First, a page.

The second structure looked like a church: a white, wooden building with a tall steeple. The third was a rectangular building of mixed-use, with commerce on the first two floors and the church on the top two. The congregation needed a special dispensation from the legislature in Springfield to do that. This third building burned in the Chicago Fire of 1871. The congregation rebuilt it along the same lines, and then in 1924 they built the Chicago Temple.
“Why is it called a temple? Methodists don’t have temples.” It is a question we routinely answer by quoting the minister of the time, the Rev. John Thompson, perhaps envisioning a cathedral city of his British homeland, “We will call this the city’s temple, because when people come to Chicago seeking gold, they will find God.” And the Chicago Temple was the tallest building in the city for a short while, measuring 588 feet from the sidewalk to the top of the cross on the spire. It still ranks as the tallest church building in the world, according to the Guinness Book of World Records, though we do not say much about that. If you put a church steeple on top of a business tower, you are bound to win something.
But the peculiarity of the building matters as our congregation tries to be a Christian presence at the heart of the city. Three of our most important resources that we have to offer others are location, space, and time. We sit on the southwest corner of Daley Plaza, “where cross the crowded ways of life” as we often sing. The city estimates that 60,000 people pass our corner every weekday. Up close we look like a bank and a coin shop, our tenants at street level. It is only when someone stands across the plaza and looks up over the Picasso sculpture that the building takes on the appearance of a church.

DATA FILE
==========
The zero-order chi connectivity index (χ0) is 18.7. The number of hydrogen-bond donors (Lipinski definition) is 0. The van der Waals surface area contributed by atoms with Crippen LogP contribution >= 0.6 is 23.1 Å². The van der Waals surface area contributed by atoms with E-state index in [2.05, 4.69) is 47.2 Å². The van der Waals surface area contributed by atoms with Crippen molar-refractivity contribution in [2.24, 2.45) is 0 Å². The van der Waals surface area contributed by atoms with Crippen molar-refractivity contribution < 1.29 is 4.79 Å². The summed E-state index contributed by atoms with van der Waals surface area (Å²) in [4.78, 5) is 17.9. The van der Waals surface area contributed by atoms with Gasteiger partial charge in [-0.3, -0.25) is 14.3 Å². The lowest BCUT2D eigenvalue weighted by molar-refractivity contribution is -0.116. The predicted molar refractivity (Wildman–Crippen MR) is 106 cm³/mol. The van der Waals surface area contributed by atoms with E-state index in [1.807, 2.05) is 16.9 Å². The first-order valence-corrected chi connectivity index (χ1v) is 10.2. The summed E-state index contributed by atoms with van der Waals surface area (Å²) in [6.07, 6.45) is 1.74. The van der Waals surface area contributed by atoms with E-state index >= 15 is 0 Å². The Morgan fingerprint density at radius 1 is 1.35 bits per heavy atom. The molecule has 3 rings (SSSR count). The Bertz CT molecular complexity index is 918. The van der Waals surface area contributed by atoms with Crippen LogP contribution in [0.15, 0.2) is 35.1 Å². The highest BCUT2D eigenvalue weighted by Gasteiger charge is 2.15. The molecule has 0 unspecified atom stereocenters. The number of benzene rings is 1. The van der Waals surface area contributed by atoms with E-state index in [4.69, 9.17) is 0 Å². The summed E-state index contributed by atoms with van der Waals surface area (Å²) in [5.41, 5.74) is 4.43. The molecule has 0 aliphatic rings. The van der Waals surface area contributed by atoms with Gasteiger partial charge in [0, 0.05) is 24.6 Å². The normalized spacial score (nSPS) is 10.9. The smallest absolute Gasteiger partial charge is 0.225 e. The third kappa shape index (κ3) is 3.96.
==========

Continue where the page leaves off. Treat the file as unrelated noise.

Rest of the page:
But what this location allows us to do is offer a literal sanctuary seven days a week, fourteen hours a day, to anyone seeking a safe, quiet place to pray, think, meditate, read, sleep, warm up or cool off. One of the most valuable gifts we have to offer is an alternative space to where people have spent most of their time.
The sanctuary also is used regularly as public space. We have hosted public school teachers organizing their response to school closings, Iraqi War veterans seeking health and social services, Cook County’s memorial service for the indigent persons it has buried, political debates (the most bizarre being the night both Barack Obama and Alan Keyes appeared), and pre-protest gatherings for several groups marching on City Hall or the State of Illinois Office Building across the street, including United Methodist Women Against Human Trafficking. We also are a venue for concerts, recitals, and lectures.
Our location allows us to host these public events. If we were situated six blocks west or north across the river, we would not be in such demand. We do not say “yes” to everyone. We choose in accord with the Social Principles of the United Methodist Church, which is a detailed outline of public ministry that has developed over the past 100 years in our denomination.